British authorities ominously warned yesterday that there will "very likely" be more terror attacks after the fiery SUV crash at Scotland's Glasgow Airport and the foiled London car-bomb plot.
Five suspects, including two doctors, have been arrested.
"There is a group of individuals out there who have the capability and the intent to carry out attacks in the U.K.," a source told The Times of London. "In our judgment, it is very likely there will be further attacks."
The security level in the United Kingdom was raised to "critical" - meaning an attack is believed imminent - after the Scotland strike.
The grim forecast comes as British authorities busted three more people during an intense manhunt for suspects in the previous attacks, raising the total of those in custody to five.
Although no details were released, CNN and Sky News reported yesterday that two of the suspects are medical doctors. The BBC reported that none of the five was British but came from "various Middle Eastern countries," and one prime suspect was at large.
Meanwhile, a report emerged that U.S. intelligence officials were warned about a possible strike at Glasgow Airport two weeks ago.
The warning specifically mentioned "airport infrastructure or airport" in Glasgow and gave a similar caution for the Czech Republic, according to ABC News.
Homeland Security Secretary Michael Chertoff refused to comment on the reported warning, telling ABC only that "whatever information the U.S. government and intelligence community had was shared very readily with our British counterparts."
In New York City, police brass issued their own "Threat Analysis" in the wake of the Glasgow attack, specifically mentioning night spots as potential targets for terrorists.
"Attacks on soft targets such as nightclubs have long been considered a vulnerability in the U.S.," the report said, warning residents that car bombs also have "been long regarded as a viable threat in NYC."
Two bomb scares hit the city yesterday, when a suspicious package was found at JFK Airport, prompting a brief evacuation of the American Airlines terminal, and a truck with a hazardous material warning was discovered parked under the West Side Highway. Neither the package nor truck contained anything dangerous.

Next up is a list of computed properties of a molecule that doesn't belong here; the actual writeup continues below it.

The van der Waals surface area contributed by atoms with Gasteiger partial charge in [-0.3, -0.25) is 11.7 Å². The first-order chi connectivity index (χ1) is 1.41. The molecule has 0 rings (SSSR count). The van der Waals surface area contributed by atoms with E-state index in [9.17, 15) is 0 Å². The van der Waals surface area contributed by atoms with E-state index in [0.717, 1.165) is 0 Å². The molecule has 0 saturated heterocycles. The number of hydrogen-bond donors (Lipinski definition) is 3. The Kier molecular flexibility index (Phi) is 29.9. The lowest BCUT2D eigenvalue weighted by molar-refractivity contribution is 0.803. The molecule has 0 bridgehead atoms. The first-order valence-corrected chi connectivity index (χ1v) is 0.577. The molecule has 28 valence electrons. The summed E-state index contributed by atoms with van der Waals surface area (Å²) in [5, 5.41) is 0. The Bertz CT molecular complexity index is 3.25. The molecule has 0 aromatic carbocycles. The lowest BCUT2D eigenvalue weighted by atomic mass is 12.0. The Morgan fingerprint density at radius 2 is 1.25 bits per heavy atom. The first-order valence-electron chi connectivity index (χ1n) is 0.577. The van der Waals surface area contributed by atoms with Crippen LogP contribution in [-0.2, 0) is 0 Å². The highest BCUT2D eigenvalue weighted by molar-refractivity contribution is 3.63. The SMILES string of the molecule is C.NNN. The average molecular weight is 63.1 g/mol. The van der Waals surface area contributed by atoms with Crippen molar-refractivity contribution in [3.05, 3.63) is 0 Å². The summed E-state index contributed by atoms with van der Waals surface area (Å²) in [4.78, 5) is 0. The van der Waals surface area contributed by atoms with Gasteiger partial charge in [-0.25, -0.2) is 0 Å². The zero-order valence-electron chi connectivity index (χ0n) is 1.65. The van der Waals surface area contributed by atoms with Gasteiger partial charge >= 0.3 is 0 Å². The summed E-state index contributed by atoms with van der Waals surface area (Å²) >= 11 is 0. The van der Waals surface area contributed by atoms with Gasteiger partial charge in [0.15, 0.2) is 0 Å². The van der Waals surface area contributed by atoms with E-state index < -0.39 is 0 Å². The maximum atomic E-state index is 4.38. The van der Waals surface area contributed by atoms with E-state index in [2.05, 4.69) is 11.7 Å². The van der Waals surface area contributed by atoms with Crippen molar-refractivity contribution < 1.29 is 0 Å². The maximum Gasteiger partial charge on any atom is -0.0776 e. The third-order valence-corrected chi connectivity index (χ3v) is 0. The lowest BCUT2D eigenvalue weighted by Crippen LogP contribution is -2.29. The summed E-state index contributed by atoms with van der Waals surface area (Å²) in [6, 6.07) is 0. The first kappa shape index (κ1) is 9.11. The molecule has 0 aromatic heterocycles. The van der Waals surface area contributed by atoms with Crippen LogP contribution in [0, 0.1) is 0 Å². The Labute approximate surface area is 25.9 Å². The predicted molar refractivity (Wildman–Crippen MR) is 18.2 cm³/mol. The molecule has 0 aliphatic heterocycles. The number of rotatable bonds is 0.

The suspects in Saturday's fiery explosion of a fuel-laden Jeep Cherokee at the front of the Scotland airport's main terminal have been linked to al Qaeda, British authorities confirmed.
"Al Qaeda has imported the tactics of Baghdad and Bali to the streets of the U.K.," said Lord John Stevens, London's former police chief and new Prime Minister Gordon Brown's terrorism adviser.
Brown said the threat of attacks on British soil is "long-term and sustained. We are dealing, in general terms, with people who are associated with al Qaeda."
Security sources said the timing and location of the attack show it was meant to coincide with Brown's first days in office. The new prime minister is from Scotland. It also comes a week before the two-year anniversary of the July 7, 2005, terror bombings on London's transit system, which killed 52.
The suspect identified as the Glasgow SUV's driver was in critical condition at the Royal Alexandra Hospital, near the airport, with severe burns suffered when he doused himself with gasoline and set himself ablaze.
He was shouting, "Allah! Allah!" as he was dragged away by cops, one witness said.
The driver and his accomplice were under arrest, along with a 26-year-old man and a 27-year-old woman picked up along a major highway in the northern England town of Cheshire.
A fifth person - a 26-year-old man - was nabbed in Liverpool, which is more than 200 miles south of Glasgow. He has been directly linked to both the Glasgow attack and the latest London terror bid, according to The Times of London. Scottish police denied reports that investigators found the charred body of a third man in the SUV at the airport.
The attack - which could have caused significant damage if gas canisters in the SUV had exploded - was connected to Friday's foiled twin car bombings in central London, officials said.
"We are learning a great deal about the people involved in the attacks here in Glasgow and in the attempted attacks in central London. The links between them are becoming ever clearer," said Peter Clarke, head of Scotland Yard's counter terrorist unit.
"I'm confident, absolutely confident, that in the coming days and weeks, we will be able to gain a thorough understanding of the methods used by the terrorists, the way in which they planned their attacks, and the network to which they belong."
With Post Wire Services
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